Another notable episode from the first series of "Only Fools and Horses" is "The Russians Are Coming", in which the Trotters build their own nuclear fall-out shelter.
The premise of "The Russians Are Coming" is not exactly original, as lots of movies, television shows, comedies and the like were eagerly tapping into unease and paranoia about the Cold War and nuclear weapons in the early and mid-1980s. In the event, this episode contains some of the most affecting observations and passages of any of the show's plot-lines. Their impact and poignancy is perhaps heightened by the humour with which they are surrounded and occasionally clothed.
The plot stems from a business deal concluded by Del, a by-product of which results in him inadvertently "acquiring" an experimental "do it yourself" atomic fall-out shelter. The family decides to assemble it and spend some time living in it, as their own form of emergency planning.
Following an amusing effort to replicate the panic of the four-minute warning, and a simulation of the journey to a prospective location of refuge, the story really takes off when Del, Rodney and Grandad are safely ensconced in the shelter itself. The logistics and practicalities of surviving Armageddon are the source of some good, strong material. The highlight is perhaps Grandad's monologue about the true nature and horrors of war, delivered to chastise and rebuke Del for some of his excessively gung-ho and glib talk on the subject.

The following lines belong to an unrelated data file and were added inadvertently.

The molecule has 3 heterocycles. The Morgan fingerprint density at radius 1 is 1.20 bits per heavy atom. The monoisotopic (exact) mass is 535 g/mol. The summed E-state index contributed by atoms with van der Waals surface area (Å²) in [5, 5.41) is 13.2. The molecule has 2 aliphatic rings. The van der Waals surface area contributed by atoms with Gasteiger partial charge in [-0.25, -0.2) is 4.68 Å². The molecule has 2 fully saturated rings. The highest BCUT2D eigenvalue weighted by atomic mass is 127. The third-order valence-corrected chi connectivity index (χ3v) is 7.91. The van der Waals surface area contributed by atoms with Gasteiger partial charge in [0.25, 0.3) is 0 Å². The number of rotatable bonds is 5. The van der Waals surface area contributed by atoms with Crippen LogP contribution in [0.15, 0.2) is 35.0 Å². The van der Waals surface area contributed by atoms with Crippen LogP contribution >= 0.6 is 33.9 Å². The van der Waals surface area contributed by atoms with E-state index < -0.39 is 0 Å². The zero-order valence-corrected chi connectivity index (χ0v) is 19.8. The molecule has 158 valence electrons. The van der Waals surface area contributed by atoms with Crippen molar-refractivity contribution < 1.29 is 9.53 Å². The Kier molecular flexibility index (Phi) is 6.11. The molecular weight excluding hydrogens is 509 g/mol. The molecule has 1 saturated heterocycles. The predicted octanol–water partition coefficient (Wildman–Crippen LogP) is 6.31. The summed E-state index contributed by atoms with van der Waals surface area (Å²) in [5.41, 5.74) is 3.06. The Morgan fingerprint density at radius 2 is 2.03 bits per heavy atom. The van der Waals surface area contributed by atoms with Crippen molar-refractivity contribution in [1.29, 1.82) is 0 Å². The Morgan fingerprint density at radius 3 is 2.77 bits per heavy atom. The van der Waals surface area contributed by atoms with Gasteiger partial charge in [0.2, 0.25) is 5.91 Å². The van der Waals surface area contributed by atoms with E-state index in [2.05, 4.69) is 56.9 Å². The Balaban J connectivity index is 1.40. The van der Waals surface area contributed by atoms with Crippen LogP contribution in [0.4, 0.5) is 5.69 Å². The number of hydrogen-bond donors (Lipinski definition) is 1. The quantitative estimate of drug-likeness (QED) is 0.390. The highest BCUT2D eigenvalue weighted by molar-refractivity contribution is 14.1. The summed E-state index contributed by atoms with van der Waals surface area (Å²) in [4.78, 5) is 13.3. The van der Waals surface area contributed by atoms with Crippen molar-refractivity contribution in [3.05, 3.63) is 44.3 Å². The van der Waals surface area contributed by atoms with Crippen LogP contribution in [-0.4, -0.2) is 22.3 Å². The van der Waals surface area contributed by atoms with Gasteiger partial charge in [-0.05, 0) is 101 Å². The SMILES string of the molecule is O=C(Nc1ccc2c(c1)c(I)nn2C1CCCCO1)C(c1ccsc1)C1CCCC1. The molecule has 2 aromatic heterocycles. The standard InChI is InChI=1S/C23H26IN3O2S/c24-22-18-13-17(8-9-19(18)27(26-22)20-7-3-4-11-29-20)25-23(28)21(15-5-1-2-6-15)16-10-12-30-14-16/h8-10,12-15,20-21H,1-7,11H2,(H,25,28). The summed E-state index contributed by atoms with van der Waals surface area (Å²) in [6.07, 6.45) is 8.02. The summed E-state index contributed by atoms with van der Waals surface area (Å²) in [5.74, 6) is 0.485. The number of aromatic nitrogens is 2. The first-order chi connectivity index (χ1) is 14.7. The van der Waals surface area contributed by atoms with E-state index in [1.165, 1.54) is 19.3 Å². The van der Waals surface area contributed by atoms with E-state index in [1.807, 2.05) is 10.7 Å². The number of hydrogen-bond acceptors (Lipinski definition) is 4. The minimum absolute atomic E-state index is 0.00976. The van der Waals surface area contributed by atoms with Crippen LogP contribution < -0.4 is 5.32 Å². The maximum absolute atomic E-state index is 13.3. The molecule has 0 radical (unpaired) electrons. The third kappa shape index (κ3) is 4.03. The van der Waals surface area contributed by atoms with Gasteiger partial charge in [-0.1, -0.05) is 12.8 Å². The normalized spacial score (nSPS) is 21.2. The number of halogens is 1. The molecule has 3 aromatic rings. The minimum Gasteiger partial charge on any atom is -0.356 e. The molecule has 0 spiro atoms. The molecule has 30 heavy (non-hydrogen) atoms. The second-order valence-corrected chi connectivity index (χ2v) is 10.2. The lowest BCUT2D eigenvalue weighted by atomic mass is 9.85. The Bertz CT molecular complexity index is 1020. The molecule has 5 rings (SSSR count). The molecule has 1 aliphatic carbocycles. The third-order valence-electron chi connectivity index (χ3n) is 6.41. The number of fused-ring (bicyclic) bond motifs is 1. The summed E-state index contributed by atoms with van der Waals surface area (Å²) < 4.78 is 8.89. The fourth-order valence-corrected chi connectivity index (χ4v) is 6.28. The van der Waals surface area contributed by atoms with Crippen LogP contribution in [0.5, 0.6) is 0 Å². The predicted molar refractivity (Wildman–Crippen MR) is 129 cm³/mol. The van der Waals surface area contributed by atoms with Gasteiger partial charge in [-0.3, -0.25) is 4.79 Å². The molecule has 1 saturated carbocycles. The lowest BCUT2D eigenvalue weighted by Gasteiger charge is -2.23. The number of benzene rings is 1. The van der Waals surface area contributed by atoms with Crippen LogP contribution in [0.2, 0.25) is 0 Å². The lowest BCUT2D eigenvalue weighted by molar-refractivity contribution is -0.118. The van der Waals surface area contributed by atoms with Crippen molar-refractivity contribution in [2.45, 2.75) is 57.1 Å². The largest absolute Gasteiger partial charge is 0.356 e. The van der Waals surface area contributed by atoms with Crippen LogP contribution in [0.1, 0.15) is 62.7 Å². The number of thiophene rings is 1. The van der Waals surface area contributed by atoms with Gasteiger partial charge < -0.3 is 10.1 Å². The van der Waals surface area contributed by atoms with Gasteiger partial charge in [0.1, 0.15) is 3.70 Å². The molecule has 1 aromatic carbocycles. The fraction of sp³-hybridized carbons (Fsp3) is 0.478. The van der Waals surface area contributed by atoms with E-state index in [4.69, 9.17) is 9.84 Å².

Whenever the subject matter threatens to become too serious and heavy, John Sullivan's comedic genius kicks in, and the mood lightens. The "captive" situation in the shelter creates an atmosphere conducive to sharp, taut and rich exchanges, and all three of the actors are on fine form, with great use of lighting to accentuate the intimacy. There is a noticeable absence of filler or padding in the script, and the shelter sequences are indeed very concentrated, fluent and absorbing. A real high point of the early days of OFAH, on more than one level.
Some speculation on the likely social consequences of a nuclear war adds to this episode's resonance and charm. Besides the humorous ruminations on the likely effects of the feared catastrophe, this is an intelligent and finely judged piece of work, addressing a difficult and emotive topic with more simplicity ,honesty and acuity than many more "serious" works arising from that era. It is also highly entertaining and funny.